Dumb TV Alert!

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Let's face it, there are few things more entertaining (on the most puerile level, of course) than watching people blow stuff up. The Discovery Channel has long been aware of this burning human need, which is why they show stuff like MythBusters.

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But even MythBusters only features explosions sporadically. For those who need more -- more blowups, give us more, more! -- the network is going directly for the hard stuff: The Detonators, which premieres next Wednesday night and stars Missouri's very own Dr. Paul Worsey, a professor of mining engineering at the Missouri University of Science and Technology (formerly the University of Missouri at Rolla).

The premise of The Detonators is simple, yet satisfying. Each week, Worsey and his co-host and former student Dr. Braden Lusk will travel the world blowing stuff up.

Or, in the words of the official show description on the Discovery Channel's website:

Join explosives experts Dr. Braden Lusk and Dr. Paul Worsey for a backstage pass to the world's biggest and toughest demolition jobs. From urban skyscrapers and massive steel bridges to giant stadiums and towering cranes, you'll meet the highly-skilled blasters who can bring down any structure with pinpoint accuracy. Using special sacrifice cameras and high-speed camera technology, our experts will give you a unique, behind-the-scenes look at how demolition specialists take down engineering giants with the push of a button.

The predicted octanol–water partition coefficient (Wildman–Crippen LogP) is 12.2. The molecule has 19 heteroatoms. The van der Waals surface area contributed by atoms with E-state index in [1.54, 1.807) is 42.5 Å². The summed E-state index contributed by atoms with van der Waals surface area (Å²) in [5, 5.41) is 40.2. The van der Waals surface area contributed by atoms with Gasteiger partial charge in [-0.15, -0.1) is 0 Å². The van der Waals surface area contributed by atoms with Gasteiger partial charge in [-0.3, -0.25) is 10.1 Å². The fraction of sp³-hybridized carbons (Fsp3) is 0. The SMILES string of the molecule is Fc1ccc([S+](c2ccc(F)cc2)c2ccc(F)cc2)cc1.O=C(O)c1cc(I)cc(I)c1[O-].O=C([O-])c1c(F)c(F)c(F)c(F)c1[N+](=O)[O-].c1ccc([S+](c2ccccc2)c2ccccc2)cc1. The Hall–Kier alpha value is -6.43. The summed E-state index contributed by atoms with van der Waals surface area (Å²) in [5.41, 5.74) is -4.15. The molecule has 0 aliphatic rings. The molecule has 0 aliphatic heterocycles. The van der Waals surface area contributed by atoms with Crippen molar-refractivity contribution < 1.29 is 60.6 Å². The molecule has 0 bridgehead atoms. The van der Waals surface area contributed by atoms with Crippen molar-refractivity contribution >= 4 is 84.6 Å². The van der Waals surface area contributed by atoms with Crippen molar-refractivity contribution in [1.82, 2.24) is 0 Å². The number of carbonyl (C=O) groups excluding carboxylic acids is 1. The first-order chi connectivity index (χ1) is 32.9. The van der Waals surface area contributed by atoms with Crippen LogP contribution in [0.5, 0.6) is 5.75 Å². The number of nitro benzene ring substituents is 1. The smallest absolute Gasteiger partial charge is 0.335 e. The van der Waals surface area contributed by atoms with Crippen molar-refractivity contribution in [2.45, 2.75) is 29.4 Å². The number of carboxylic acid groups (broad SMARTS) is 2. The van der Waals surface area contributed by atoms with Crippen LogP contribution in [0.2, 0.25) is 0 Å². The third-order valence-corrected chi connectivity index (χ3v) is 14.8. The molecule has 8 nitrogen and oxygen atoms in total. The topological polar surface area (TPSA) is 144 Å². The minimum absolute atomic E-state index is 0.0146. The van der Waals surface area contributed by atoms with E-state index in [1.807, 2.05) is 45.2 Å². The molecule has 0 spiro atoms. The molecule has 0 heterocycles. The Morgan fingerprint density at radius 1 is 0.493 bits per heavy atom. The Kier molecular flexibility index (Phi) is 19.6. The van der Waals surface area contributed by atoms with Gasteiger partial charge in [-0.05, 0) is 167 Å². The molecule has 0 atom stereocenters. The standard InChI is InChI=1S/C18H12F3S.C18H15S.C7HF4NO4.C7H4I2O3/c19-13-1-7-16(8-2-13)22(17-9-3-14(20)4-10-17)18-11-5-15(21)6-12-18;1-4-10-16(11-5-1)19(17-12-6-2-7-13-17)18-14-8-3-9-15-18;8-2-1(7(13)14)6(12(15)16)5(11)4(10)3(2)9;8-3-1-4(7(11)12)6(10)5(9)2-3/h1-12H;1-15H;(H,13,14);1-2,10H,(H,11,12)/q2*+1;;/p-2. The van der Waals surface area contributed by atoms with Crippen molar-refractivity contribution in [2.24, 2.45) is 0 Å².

The premiere episode features the destruction of two harbor cranes in Liverpool, England, and a pair of giant bridge towers in Corpus Christi, Texas. In future episodes, the detonators will blow up office buildings and a former resort in Bermuda.

"It's been a lot of work, but a lot of fun," Worsey says. "We have a unique explosives engineering program at S&T, and this series will give viewers a glimpse of the technology behind blowing stuff up."

Worsey is back in Rolla now, training more impressionable young engineers in the fine art of blowing stuff up and preparing for the this year's edition of his popular Summer Explosives Camp for high school students. Note to concerned parents: He is also teaching a course in mine safety.

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